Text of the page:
Andy Morgan writes: The vastly conflicting accounts of victories, defeats, advances, retreats, casualties and captives that have come spewing forth from the mouths of the spokespersons on either side of the conflict in recent days illustrate the dire opacity of this conflict and the near impossibility for a journalist to find the copper-bottomed truth about what is going on. A friend who works for Al Jazeera recently told me that in her honest opinion, the war in Northern Mali is the hardest conflict to understand in the world. Even obsessives like myself, who spend more time reading reports and analyses about the crisis or talking to people closely involved than is strictly healthy, have to admit that more often than not we are enveloped in a sandstorm of supposition and guess work.Such is the case with the recent Islamist advance. I’ll give you my hunch, but it’s only a hunch. Short of trading my safe European home for a god-forsaken AQIM hostage camp in the Tegharghar mountains, I can’t do any better. My guess is that the Iyad Ag Ghali, emir of the Touareg lead Islamist militia Ansar ud-Dine has become impatient with the Burkinabé sponsored mediation process between Mali and the two ‘Malian’ rebel factions, the nationalist MNLA and Ansar ud-Dine, which has been dragging on for a few months. The resumption of these talks that was due to take place on January 10th has now been pushed back to January 21st. Algeria has also re-entered the fray as a mediator, a role which it considered its own almost by divine right before it was taken off them by Burkina Faso at the beginning of the rebellion last February. This has no doubt taken the wind out of the Ougadougou talks and confused matters considerably. Both Ansar ud-Dine and MNLA signed an agreement to cease hostilities and pursue negotiation with Mali in Algiers on December 21st. It’s this agreement which Ansar ud-Dine are now reneging upon.
The belligerent talk coming out of Bamako following the guarded approval given to a military intervention in the north by the UN in December undoubtedly angered Iyad Ag Ghali and his Touareg side-kicks. You can feel this anger in the tone of the Political Platform which Ansar ud-Dine posted on their website on January 2nd. What Iyad and his ghostwriter are saying, in grossly simplified terms is the following: “I trusted you (Mali) at the end of the rebellion of the 1990s. You betrayed my trust by reneging on your promises and fomenting ethnic war in the north. This was gross ingratitude considering that it was ‘my’ rebellion that enabled you to overthrow your military dictatorship and bring back multi-party democracy in 1992. Now, once again, you’re double-crossing me. You persuaded us to agree to a cease-fire and to renouncing the armed struggle while you were busy importing tanks from Bulgaria and talking about war day in day out. Well if you want war, you can have it.” Iyad, a wily old jackal if ever there was, is no doubt gambling on the fact that the Malian army is too weak to offer any great resistance to his mujahedeen. He also knows that if he were to capture Mopti, the pressure this would then heap on the military junta and its political puppets in Bamako would be so immense that even if his Islamist army couldn’t hold such a large and hostile city for long, it might just afford him the time and strength to push through his demands for an autonomous Azawad modeled on the Autonomous Region of Kurdistan in northern Iraq. It’s a high stakes game but that’s nothing new. Ever since he launched the rebellion of 1990 with a handful of men and a few old Touareg swords, Iyad has proven himself to be a high-stakes player, at least in military terms.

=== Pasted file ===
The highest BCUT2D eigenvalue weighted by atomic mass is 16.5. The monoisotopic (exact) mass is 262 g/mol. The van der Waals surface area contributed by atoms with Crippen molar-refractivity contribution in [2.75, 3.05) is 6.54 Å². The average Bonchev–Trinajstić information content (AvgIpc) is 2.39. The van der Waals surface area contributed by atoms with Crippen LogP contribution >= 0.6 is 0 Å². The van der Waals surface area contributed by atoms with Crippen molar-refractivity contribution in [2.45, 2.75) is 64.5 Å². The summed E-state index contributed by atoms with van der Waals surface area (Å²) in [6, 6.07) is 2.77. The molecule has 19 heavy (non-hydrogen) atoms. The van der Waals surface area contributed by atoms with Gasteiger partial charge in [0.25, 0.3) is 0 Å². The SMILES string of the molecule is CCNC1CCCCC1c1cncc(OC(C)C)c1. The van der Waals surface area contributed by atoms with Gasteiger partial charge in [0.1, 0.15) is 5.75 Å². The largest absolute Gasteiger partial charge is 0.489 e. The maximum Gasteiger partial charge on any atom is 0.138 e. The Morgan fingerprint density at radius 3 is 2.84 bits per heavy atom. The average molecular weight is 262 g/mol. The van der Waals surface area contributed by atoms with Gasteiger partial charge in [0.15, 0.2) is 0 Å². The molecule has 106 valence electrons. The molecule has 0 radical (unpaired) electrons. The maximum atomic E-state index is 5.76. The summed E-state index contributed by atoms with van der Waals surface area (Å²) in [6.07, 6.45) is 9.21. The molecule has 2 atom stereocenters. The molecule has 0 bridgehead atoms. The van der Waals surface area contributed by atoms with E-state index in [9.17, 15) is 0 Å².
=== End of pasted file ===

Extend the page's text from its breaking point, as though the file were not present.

The guessing game becomes even more enthralling when one tries to work out what’s happening within the Islamist coalition itself. There have been significant changes in the last few months, but owing to the standstorm of war it’s been extremely hard to make any sense of them. First the old desert fox, ‘Mr Marlboro’, Moktar Belmoktar was given his marching orders by the MUJAO command in Gao. Was his old adversary Abou Zeid, head of AQIM in Timbuktu, just too sick and tired of him? Was Belmocktar sick and tired of the more brutal and zany behaviour of the MUJAO chiefs in Gao? Was he just piqued that the emirship of Al Qaida in the Sahara was handed over to Yahya Abou El Hamam rather than to him? Who knows. After Belmoktar’s departure, there has been further splintering or atomizing of the Islamist movement, generally along ethnic lines. [Continue reading…]
Mali and the sandstorm of war